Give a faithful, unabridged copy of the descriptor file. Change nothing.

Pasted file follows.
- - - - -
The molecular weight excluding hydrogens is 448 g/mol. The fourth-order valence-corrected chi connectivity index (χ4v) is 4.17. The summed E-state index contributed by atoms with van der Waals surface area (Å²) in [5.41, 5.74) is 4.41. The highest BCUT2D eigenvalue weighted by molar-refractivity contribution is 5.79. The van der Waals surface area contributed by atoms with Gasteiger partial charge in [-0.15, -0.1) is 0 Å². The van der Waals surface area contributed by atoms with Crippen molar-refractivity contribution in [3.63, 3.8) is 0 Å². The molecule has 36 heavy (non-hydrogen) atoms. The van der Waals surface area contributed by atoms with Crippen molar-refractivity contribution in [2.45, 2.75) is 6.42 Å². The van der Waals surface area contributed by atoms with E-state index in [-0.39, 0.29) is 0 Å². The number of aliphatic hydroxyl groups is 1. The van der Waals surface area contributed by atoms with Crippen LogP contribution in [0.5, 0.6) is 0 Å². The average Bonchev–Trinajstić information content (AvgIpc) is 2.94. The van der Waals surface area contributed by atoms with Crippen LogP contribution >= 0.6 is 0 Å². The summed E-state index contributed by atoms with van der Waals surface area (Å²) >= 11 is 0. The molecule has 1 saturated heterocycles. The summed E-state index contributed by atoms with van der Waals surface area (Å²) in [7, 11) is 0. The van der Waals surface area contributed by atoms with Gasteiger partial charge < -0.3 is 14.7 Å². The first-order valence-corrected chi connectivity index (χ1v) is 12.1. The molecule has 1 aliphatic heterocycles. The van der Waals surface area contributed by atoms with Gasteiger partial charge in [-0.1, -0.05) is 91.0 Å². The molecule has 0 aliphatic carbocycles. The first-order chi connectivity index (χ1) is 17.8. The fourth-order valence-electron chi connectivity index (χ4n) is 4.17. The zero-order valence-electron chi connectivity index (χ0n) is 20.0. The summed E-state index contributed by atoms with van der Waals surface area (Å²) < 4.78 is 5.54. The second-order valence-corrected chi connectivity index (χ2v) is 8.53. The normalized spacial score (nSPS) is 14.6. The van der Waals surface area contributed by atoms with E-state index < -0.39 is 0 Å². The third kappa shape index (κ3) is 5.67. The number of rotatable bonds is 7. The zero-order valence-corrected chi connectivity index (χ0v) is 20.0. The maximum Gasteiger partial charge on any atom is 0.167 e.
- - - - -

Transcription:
The molecular weight excluding hydrogens is 448 g/mol. The fourth-order valence-corrected chi connectivity index (χ4v) is 4.17. The summed E-state index contributed by atoms with van der Waals surface area (Å²) in [5.41, 5.74) is 4.41. The highest BCUT2D eigenvalue weighted by molar-refractivity contribution is 5.79. The van der Waals surface area contributed by atoms with Gasteiger partial charge in [-0.15, -0.1) is 0 Å². The van der Waals surface area contributed by atoms with Crippen molar-refractivity contribution in [3.63, 3.8) is 0 Å². The molecule has 36 heavy (non-hydrogen) atoms. The van der Waals surface area contributed by atoms with Crippen molar-refractivity contribution in [2.45, 2.75) is 6.42 Å². The van der Waals surface area contributed by atoms with E-state index in [-0.39, 0.29) is 0 Å². The number of aliphatic hydroxyl groups is 1. The van der Waals surface area contributed by atoms with Crippen LogP contribution in [0.5, 0.6) is 0 Å². The average Bonchev–Trinajstić information content (AvgIpc) is 2.94. The van der Waals surface area contributed by atoms with Crippen LogP contribution >= 0.6 is 0 Å². The summed E-state index contributed by atoms with van der Waals surface area (Å²) >= 11 is 0. The molecule has 1 saturated heterocycles. The summed E-state index contributed by atoms with van der Waals surface area (Å²) in [7, 11) is 0. The van der Waals surface area contributed by atoms with Gasteiger partial charge < -0.3 is 14.7 Å². The first-order valence-corrected chi connectivity index (χ1v) is 12.1. The molecule has 1 aliphatic heterocycles. The van der Waals surface area contributed by atoms with Gasteiger partial charge in [-0.1, -0.05) is 91.0 Å². The molecule has 0 aliphatic carbocycles. The first-order chi connectivity index (χ1) is 17.8. The fourth-order valence-electron chi connectivity index (χ4n) is 4.17. The zero-order valence-electron chi connectivity index (χ0n) is 20.0. The summed E-state index contributed by atoms with van der Waals surface area (Å²) < 4.78 is 5.54. The second-order valence-corrected chi connectivity index (χ2v) is 8.53. The normalized spacial score (nSPS) is 14.6. The van der Waals surface area contributed by atoms with E-state index < -0.39 is 0 Å². The third kappa shape index (κ3) is 5.67. The number of rotatable bonds is 7. The zero-order valence-corrected chi connectivity index (χ0v) is 20.0. The maximum Gasteiger partial charge on any atom is 0.167 e.